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Is Alcohol Bad for You?

Do you love a glass of wine on days that ends in “y”? Do you think vacation is synonymous with a blended drink and pineapple garnish? Can’t imagine Taco Tuesday without a frosty margarita? Same girl, same. But although you love alcohol in all its delicious forms, alcohol does not love you back. Talk about an unhealthy relationship. This is especially true for those of us lucky enough to be diagnosed with autoimmune disease. So, here’s the scoop.

If I could describe alcohol and its effects on the body with one word it would be INFLAMMATION. And if you’ve taken a read through any of my previous posts, you know that inflammation is the common denominator behind countless health conditions. When your body metabolizes alcohol, it can disrupt tissue homeostasis and the gut microbiome. This can cause a chronic state of inflammation in the intestines. And as we know, prolonged periods of inflammation can lead to all sorts of health problems impacting everything from your brain to your mood and your hair, skin and nails.

Also, alcohol takes its toll on our livers. Rather than allowing your liver to process and detoxify all the usual pollutants making their way through your body, it has to stop what it’s doing and turn its attention to processing alcohol. This puts a major wrinkle in your body’s natural detoxification process and can lead to liver disease overtime. No Bueno.

And this why you should never have another sip of alcohol as long as you live….

Just kidding.

And the purpose of this article is not to tell you that you need to cut alcohol out of your life completely. After all, I still partake in alcoholic beverages. However, if you are having any sort of prolonged health complications, or are tired of not feeling your best, you should consider cutting it out for a period until you get to the root of your issues. I also think it’s important to stress that not all alcohols are created equal. If you are going to drink, some choices are definitely better than others.

Let’s dive in!

Hard alcohol:

Clear liquors like vodka and tequila tend to be lower in sugar, decreasing the chances of a blood sugar spike and making them easier for our bodies to metabolize.  Tequila comes from agave, a plant high in inulin, a naturally occurring dietary fiber. Further, tequila and vodka are both naturally gluten free making them a safe choice for those following a gluten free diet.

Whiskey, Bourbon and other dark liquors:

Darker liquors tend to have higher sugar and calorie content which can add to the hangover and inflammatory effects. Many of these liquors also contain higher amounts of congeners, impurities that form during the fermentation process. These add to the flavor of the alcohol, but the extra chemicals and toxins may leave you feeling worse the next day. And they are certainly harder on your system to process!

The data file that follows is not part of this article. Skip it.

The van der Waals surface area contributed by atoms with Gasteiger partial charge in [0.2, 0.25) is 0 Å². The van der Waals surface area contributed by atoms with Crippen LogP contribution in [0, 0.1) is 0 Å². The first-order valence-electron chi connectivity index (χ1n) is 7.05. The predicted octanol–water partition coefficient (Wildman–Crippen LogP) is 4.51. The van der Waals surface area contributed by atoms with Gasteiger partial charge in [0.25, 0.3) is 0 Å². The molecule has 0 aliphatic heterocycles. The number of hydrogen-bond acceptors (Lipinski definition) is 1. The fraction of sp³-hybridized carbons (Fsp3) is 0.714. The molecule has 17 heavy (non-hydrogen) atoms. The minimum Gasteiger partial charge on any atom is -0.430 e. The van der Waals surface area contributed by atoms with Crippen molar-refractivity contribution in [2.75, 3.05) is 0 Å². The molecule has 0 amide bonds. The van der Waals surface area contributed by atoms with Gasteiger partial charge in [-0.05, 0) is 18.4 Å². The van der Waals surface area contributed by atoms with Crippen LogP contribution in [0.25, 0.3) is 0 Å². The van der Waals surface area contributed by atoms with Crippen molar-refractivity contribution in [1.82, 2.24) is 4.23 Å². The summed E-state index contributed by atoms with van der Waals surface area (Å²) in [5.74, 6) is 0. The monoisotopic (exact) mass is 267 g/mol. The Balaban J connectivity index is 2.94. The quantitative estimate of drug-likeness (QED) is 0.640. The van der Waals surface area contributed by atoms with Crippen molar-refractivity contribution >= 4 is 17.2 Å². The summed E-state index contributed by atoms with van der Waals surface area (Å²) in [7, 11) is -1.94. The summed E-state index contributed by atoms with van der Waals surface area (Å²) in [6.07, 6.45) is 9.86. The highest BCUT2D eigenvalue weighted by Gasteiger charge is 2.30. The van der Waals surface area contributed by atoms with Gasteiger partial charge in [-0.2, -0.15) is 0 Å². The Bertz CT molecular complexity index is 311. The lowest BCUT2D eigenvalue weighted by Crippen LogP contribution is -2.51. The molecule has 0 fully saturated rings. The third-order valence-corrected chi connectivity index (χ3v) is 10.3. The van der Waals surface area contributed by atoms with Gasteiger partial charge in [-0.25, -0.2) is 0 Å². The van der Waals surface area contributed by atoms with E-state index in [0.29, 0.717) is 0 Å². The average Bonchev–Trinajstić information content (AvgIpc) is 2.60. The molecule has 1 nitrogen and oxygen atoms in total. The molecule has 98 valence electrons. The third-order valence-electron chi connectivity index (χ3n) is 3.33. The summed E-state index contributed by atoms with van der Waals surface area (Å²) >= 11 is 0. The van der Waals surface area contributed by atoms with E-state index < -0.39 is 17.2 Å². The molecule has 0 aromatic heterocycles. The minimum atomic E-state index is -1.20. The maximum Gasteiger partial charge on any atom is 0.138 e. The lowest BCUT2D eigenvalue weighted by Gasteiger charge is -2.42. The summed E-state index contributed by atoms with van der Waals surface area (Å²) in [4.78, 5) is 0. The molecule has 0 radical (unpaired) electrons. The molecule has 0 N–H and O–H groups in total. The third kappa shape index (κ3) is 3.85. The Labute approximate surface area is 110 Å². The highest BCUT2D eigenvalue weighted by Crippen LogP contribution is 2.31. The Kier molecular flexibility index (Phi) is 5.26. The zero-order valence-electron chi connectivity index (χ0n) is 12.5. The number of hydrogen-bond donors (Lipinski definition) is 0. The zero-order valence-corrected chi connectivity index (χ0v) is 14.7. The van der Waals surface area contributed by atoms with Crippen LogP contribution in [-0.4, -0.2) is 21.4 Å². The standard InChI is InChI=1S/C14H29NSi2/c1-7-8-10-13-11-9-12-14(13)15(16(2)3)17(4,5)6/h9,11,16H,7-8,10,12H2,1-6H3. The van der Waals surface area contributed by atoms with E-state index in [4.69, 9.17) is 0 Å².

Beer, Seltzers, Ciders, oh my:

One benefit of these options is that they have a lower alcohol content than the hard alcohols discussed above. However, if you have been diagnosed with Celiac Disease or suspect you have a gluten/wheat allergy, beer is off the table (unless it is specifically labelled as gluten free!). While most seltzers are gluten free, some are malt based – a warning to the Celiacs among us (myself included)! I personally love cider but these can be very high in sugar, which, when combined with alcohol, can be especially hard on the digestive system. Further, all of these options are carbonated. Based on my own personal experience, carbonation often makes my acid reflux worse, and I know it can be problematic to those suffering from GERD.  


There is a lot of research that supports the health benefits of a daily glass of wine, particularly red wine. And I am not here to argue with science! When it comes to wine (red, white, rose, sparkling) I would simply advise you to proceed with caution. Wine is very high in histamine which can lead to unpleasant side effects such as a stuffy nose, flush skin or general stomach irritation (I plan to write a big article on histamine intolerance in the future so stay tuned for that!).

Red wine is also a very common migraine trigger for those prone to migraines. If you can have a glass of wine and feel ok, by all means, carry on! I would just encourage you to really listen to your body and consider cutting it out for a while if you are experiencing any unpleasant side effects. Further, all wines are not created equal. I personally have not tried Dry Farms Wines but am eager to give them a try! These are certified organic, low sugar and lower alcohol wines that are getting a lot of positive attention. If you’ve given these a try, please comment your experience below! I myself, and I’m sure others, are interested in hearing an honest review!

A note on mixers:

Less is more! If juice and soda are not good for your health on their own, they definitely are not any better when combined with alcohol. Stick to club soda and a lemon or lime garnish when pouring a cocktail. Trust me, your hangover will thank you.

Parting words

I REALLY hate playing the bad cop. And it is absolutely possible to lead a healthy life and partake in alcoholic beverages. However, if you want to get serious about your health, are suffering from gut related health problems, are struggling to lose weight, or are simply pursuing a healthier lifestyle, consider taking a break from alcohol. Don’t worry, it will still be there when you’re ready to reintroduce it!




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